How far down the road to recovery are Lloyds and RBS?

14th September 2015


Believe it or not, there was once a time when you could make an upbeat comment about a UK bank and people would not bat an eye, yet in recent years it is considered deeply unfashionable to do so writes The Value Perspective’s Andrew Lyddon...

Mind you, such a charge is only ever going to encourage us here on The Value Perspective so let’s now be positive about a UK bank – in fact, let’s be positive about two.

The most notable aspect of the latest results from Royal Bank of Scotland (RBS), at least to our eyes, was not the now-familiar talk of regulation and the possibility of further fines but that the bank was, for the first time since effectively being part-nationalised during the financial crisis, able to talk confidently about the circumstances in which it might one day resume paying a dividend or buy back shares.

Admittedly that day will probably not come before 2017 and RBS still has plenty of work to do before then. But nevertheless, it now joins Lloyds in at least being able to nod in the direction of a dividend – Lloyds has already resumed payments to its shareholders – and both can do so because, slowly and steadily over time, their capital positions have recovered back to very robust levels.

RBS’s capital position has still to be boosted quite considerably by measures such as the disposal of the remainder of its stake in US bank Citizens but, essentially, it now stands perhaps a year or two away from a capital position comfortably in excess of the level demanded by the UK regulator. Lloyds is closer even than that. Furthermore, with the UK Government recently making its maiden sale of RBS shares, public-sector ownership at both banks is now falling.

In other words, both businesses have reached a position where, even in today’s much more onerous regulatory environment, capital is a long way towards being restored; dividends and shareholder returns are either now being enacted, in the case of Lloyds, or at least acknowledged, in the case of RBS; and the Government is in the process of exiting its stakes.

Five years ago, had you asked someone what needed to happen for those two banks to start being considered ‘normal’ businesses again, do you not think their reply would have looked a lot like that last paragraph? Yes, this process has taken a long time – longer, certainly, than we expected for a variety of reasons – but the point is it has happened.

Of course, five years ago, many people were doubtful that it would, or could, happen at all. Time and again, investors greatly underestimate the ability of companies to recover if given enough time to do so. Impressively, Lloyds and RBS have done so despite extra headwinds, such as provisions for PPI and other past misconduct, the scale of which few would have predicted at the time.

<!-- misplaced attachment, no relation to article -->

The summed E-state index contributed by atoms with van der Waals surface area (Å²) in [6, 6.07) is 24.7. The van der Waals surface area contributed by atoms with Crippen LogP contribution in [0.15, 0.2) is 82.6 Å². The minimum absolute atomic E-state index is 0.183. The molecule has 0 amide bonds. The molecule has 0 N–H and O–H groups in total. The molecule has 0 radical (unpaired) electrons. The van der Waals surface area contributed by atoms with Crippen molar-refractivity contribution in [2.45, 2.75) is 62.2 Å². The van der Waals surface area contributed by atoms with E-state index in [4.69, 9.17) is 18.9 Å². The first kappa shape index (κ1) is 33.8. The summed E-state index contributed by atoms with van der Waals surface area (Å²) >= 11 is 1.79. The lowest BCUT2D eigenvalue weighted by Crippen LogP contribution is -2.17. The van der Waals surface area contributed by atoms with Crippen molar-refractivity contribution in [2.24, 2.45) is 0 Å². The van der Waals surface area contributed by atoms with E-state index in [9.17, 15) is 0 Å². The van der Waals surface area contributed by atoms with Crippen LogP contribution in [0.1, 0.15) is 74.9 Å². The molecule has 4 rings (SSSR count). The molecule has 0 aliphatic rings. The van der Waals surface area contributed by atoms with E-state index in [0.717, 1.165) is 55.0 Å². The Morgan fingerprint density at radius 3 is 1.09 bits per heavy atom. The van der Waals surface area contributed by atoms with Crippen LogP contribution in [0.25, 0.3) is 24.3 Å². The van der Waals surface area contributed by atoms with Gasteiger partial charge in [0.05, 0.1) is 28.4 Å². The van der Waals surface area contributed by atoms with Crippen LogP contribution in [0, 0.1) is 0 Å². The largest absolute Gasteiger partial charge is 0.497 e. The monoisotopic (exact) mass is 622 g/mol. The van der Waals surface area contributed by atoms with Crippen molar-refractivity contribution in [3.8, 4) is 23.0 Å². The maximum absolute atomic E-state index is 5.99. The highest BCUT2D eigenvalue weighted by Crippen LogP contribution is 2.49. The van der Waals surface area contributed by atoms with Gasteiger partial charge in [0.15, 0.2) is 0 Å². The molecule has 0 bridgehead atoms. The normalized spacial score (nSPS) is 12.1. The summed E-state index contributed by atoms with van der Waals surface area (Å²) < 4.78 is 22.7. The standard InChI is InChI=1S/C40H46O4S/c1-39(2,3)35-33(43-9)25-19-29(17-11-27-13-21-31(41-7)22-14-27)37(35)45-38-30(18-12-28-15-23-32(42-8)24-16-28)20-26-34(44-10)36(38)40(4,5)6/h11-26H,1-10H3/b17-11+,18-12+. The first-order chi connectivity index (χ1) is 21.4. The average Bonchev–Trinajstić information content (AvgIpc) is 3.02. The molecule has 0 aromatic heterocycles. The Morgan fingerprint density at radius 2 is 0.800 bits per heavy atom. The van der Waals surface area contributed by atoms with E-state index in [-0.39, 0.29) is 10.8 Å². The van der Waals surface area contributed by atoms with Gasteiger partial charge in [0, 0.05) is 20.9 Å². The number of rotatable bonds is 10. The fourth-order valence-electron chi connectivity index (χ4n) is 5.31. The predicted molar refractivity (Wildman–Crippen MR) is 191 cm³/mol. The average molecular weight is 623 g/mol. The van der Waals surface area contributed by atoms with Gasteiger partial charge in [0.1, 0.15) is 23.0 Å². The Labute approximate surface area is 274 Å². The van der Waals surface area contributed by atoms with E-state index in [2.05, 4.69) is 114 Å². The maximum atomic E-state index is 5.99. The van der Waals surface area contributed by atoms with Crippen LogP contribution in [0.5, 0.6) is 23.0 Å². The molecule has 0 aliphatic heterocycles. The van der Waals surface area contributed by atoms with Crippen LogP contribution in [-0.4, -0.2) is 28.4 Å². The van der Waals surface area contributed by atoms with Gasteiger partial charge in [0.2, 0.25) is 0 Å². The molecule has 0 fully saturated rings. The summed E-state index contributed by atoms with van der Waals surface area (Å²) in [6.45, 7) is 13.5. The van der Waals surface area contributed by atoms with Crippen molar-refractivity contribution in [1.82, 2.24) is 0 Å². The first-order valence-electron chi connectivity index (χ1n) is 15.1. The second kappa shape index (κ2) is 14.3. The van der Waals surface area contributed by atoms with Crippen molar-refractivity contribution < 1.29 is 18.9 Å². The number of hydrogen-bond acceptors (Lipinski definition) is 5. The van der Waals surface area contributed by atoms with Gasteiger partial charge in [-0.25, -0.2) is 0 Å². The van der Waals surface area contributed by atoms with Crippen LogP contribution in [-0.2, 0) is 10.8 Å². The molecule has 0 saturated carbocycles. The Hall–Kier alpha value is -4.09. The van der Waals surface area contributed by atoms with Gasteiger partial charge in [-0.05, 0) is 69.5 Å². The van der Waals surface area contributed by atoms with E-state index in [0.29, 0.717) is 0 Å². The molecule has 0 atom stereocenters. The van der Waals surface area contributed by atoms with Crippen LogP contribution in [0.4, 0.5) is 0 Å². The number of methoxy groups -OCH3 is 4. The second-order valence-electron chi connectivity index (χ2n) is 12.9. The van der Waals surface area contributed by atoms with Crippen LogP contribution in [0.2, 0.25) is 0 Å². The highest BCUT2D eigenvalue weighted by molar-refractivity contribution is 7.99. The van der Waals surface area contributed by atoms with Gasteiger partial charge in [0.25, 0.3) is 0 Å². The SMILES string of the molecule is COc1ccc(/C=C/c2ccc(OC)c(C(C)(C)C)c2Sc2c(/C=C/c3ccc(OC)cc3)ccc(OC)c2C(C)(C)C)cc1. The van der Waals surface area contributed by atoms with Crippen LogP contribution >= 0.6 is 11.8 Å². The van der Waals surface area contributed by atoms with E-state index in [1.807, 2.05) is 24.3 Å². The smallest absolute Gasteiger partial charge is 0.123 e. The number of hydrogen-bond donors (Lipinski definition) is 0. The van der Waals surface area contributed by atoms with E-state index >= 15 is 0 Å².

Here on The Value Perspective, we believe the main lesson to be taken from this episode therefore is that, if investors are willing to take a longer-term outlook, companies are very often able to turn themselves around – moving from being in an uncomfortably problematic position to one that offers a much more promising and financially secure future. If one can buy shares in these businesses at a cheap enough price, then there can be very good returns to be made, just by being patient.

A secondary point, however, stems from the fact the financial crisis put not two but three large UK banks in that uncomfortable position. Of this trio, most people would once have suggested it was Barclays that emerged in the best shape – after all, its losses were more modest and it managed not to end up with the government on its shareholder register.

Yet despite having seen, as it were, a ‘less low’ trough than its two competitors, it would be hard to argue Barclays is now in as strong a position as Lloyds and RBS – certainly in terms of capital and possibly also in terms of the amount of future restructuring required to knock the business into the shape it needs to be in order to thrive as a bank today.

From this, we would conclude that these trough periods of corporate life do often serve a purpose – forcing management to take the sort of drastic but important actions that, further down the line, can leave their business in a much stronger position, more quickly, than it might otherwise have been.

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